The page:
Program Format
Introduction (approx. 3-5 minutes): I welcome kids, introduce myself, explain how the hour is going to work, and remind them where the bathroom is. I let kids know that what they build will stay at the library, but we’ll take pictures and post them online (creations and nameplates only) to help memorialize what they made. I also remind them to stay in the room until the hour is up. This isn’t an issue but let’s parents know they need to pick up their builder when the program is over.

Challenge #1 (approx. 10 minutes): Build on your own with two cups full of random LEGO bricks for 10 minutes.
I start each program with this challenge. This is designed to get the creative juices flowing and let’s everyone get on the same page as latecomers arrive. I walk around and pour two cups of LEGOs in front of each builder. I remind kids this isn’t a contest so they can start building as soon as they have LEGOs. Kids quickly got to work and relished the time to just build. I give everyone a 2 minute warning when we’re about done with the first challenge.

Share (approx. 5 minutes): Everyone gets a chance to show what they built and tell the group about their first creation. I ask each builder to introduce themselves as well. Since our town is pretty small, most kids know each other already.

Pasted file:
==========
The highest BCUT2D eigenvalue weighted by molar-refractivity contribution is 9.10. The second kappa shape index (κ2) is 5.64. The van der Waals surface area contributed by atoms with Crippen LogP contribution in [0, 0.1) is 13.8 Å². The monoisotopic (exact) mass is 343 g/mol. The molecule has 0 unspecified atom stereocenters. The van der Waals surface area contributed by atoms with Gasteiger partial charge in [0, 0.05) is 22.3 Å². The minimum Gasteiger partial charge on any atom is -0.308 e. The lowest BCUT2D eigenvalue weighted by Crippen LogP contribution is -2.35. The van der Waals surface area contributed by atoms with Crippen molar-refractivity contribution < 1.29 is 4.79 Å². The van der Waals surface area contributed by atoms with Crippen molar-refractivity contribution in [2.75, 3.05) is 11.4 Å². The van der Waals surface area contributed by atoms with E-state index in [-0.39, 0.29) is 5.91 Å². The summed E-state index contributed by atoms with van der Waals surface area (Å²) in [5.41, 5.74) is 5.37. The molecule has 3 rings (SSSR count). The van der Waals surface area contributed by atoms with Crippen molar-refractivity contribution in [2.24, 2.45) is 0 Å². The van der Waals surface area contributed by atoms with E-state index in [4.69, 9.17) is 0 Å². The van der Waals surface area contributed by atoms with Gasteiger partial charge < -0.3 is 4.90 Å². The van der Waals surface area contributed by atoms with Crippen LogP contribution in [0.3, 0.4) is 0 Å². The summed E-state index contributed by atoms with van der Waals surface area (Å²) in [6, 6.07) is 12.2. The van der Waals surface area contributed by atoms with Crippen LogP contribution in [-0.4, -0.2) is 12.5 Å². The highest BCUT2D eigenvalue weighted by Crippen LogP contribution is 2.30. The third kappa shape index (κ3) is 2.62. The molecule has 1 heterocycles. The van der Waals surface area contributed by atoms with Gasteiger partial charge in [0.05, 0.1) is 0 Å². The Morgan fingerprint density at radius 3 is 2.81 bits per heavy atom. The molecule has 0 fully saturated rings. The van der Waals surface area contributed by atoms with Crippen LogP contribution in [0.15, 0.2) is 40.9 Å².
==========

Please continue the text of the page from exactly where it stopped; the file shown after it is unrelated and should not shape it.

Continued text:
Challenge #2 (approx. 10 minutes): Build something monochromatic (one color or tones of one color) on your own or with another builder.
Kids can get more LEGOs if they want to or use what they have. This challenge introduced new vocabulary and concepts for many of the kids who didn’t know what monochromatic meant. Again most kids barely hesitated before they were off imagining new creatures, vehicles and scenes. If kids don’t want to build the challenge, I’m fine with that.

Share (approx. 5 minutes): Everyone talks about their second design. I walk around take pictures of finished designs as kids are building. (See short video below which I shared on our Facebook page).

Challenge #3 (approx. 10-15 minutes): Build a creature (real or imagined) and think about its habitat.
We talked about habitat and what exactly is a “creature.” We decided it needed to be alive and how we know what is alive. For the younger kids this was more of brain bender because of the added science elements, but both hong and old made some interesting beings.

Share (approx. 3-5 minutes)